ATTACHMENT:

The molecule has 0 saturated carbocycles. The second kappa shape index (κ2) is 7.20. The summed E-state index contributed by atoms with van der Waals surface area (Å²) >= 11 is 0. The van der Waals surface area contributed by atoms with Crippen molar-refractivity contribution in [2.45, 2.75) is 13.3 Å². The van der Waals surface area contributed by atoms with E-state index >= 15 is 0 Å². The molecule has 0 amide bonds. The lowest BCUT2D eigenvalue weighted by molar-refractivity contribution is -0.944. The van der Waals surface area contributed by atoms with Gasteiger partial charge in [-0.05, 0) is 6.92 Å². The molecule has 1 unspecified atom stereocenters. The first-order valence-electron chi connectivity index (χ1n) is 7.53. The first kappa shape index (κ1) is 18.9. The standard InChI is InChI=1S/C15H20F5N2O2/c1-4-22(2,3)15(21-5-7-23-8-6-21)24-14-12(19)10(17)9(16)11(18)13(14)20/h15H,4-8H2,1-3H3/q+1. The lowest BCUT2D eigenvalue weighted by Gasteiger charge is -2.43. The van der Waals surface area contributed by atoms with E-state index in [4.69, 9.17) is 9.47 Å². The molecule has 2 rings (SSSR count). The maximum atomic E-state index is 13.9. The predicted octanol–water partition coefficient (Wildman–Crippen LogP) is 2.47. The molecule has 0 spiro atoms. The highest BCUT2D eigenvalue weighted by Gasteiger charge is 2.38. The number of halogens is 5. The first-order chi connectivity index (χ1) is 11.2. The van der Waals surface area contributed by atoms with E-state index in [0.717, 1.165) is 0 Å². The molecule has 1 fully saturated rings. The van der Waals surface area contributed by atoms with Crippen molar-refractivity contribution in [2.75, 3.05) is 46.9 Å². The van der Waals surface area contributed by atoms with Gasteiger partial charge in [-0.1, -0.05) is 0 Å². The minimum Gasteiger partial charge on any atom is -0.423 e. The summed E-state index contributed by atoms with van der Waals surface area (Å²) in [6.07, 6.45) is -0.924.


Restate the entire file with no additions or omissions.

The molecule has 0 saturated carbocycles. The second kappa shape index (κ2) is 7.20. The summed E-state index contributed by atoms with van der Waals surface area (Å²) >= 11 is 0. The van der Waals surface area contributed by atoms with Crippen molar-refractivity contribution in [2.45, 2.75) is 13.3 Å². The van der Waals surface area contributed by atoms with E-state index >= 15 is 0 Å². The molecule has 0 amide bonds. The lowest BCUT2D eigenvalue weighted by molar-refractivity contribution is -0.944. The van der Waals surface area contributed by atoms with Gasteiger partial charge in [-0.05, 0) is 6.92 Å². The molecule has 1 unspecified atom stereocenters. The first-order valence-electron chi connectivity index (χ1n) is 7.53. The first kappa shape index (κ1) is 18.9. The standard InChI is InChI=1S/C15H20F5N2O2/c1-4-22(2,3)15(21-5-7-23-8-6-21)24-14-12(19)10(17)9(16)11(18)13(14)20/h15H,4-8H2,1-3H3/q+1. The lowest BCUT2D eigenvalue weighted by Gasteiger charge is -2.43. The van der Waals surface area contributed by atoms with E-state index in [4.69, 9.17) is 9.47 Å². The molecule has 2 rings (SSSR count). The maximum atomic E-state index is 13.9. The predicted octanol–water partition coefficient (Wildman–Crippen LogP) is 2.47. The molecule has 0 spiro atoms. The highest BCUT2D eigenvalue weighted by Gasteiger charge is 2.38. The number of halogens is 5. The first-order chi connectivity index (χ1) is 11.2. The van der Waals surface area contributed by atoms with E-state index in [0.717, 1.165) is 0 Å². The molecule has 1 fully saturated rings. The van der Waals surface area contributed by atoms with Crippen molar-refractivity contribution in [2.75, 3.05) is 46.9 Å². The van der Waals surface area contributed by atoms with Gasteiger partial charge in [-0.1, -0.05) is 0 Å². The minimum Gasteiger partial charge on any atom is -0.423 e. The summed E-state index contributed by atoms with van der Waals surface area (Å²) in [6.07, 6.45) is -0.924.